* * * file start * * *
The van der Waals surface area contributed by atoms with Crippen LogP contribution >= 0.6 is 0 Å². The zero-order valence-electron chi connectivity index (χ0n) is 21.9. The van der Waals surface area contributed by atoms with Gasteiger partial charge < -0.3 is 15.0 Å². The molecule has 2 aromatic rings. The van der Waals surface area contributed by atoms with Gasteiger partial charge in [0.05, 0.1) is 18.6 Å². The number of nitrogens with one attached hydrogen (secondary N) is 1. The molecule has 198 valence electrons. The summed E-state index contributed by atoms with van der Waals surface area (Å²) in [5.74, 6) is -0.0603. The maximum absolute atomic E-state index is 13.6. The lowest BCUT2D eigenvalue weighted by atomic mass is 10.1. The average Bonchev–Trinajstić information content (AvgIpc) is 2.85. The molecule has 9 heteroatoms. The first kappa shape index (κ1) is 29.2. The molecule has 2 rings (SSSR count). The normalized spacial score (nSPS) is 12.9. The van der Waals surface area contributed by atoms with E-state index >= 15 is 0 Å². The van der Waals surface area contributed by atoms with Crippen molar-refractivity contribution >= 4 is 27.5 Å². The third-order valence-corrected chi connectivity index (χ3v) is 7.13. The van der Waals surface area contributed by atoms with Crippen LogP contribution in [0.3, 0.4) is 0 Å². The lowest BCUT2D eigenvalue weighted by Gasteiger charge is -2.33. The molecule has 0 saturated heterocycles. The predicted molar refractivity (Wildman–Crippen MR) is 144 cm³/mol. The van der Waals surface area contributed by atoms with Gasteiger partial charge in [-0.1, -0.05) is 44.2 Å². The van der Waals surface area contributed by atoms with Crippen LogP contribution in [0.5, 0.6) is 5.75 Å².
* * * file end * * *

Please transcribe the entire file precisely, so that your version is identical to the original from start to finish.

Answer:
The van der Waals surface area contributed by atoms with Crippen LogP contribution >= 0.6 is 0 Å². The zero-order valence-electron chi connectivity index (χ0n) is 21.9. The van der Waals surface area contributed by atoms with Gasteiger partial charge < -0.3 is 15.0 Å². The molecule has 2 aromatic rings. The van der Waals surface area contributed by atoms with Gasteiger partial charge in [0.05, 0.1) is 18.6 Å². The number of nitrogens with one attached hydrogen (secondary N) is 1. The molecule has 198 valence electrons. The summed E-state index contributed by atoms with van der Waals surface area (Å²) in [5.74, 6) is -0.0603. The maximum absolute atomic E-state index is 13.6. The lowest BCUT2D eigenvalue weighted by atomic mass is 10.1. The average Bonchev–Trinajstić information content (AvgIpc) is 2.85. The molecule has 9 heteroatoms. The first kappa shape index (κ1) is 29.2. The molecule has 2 rings (SSSR count). The normalized spacial score (nSPS) is 12.9. The van der Waals surface area contributed by atoms with E-state index >= 15 is 0 Å². The van der Waals surface area contributed by atoms with Crippen molar-refractivity contribution >= 4 is 27.5 Å². The third-order valence-corrected chi connectivity index (χ3v) is 7.13. The van der Waals surface area contributed by atoms with Crippen LogP contribution in [0.3, 0.4) is 0 Å². The lowest BCUT2D eigenvalue weighted by Gasteiger charge is -2.33. The molecule has 0 saturated heterocycles. The predicted molar refractivity (Wildman–Crippen MR) is 144 cm³/mol. The van der Waals surface area contributed by atoms with Gasteiger partial charge in [-0.1, -0.05) is 44.2 Å². The van der Waals surface area contributed by atoms with Crippen LogP contribution in [0.5, 0.6) is 5.75 Å².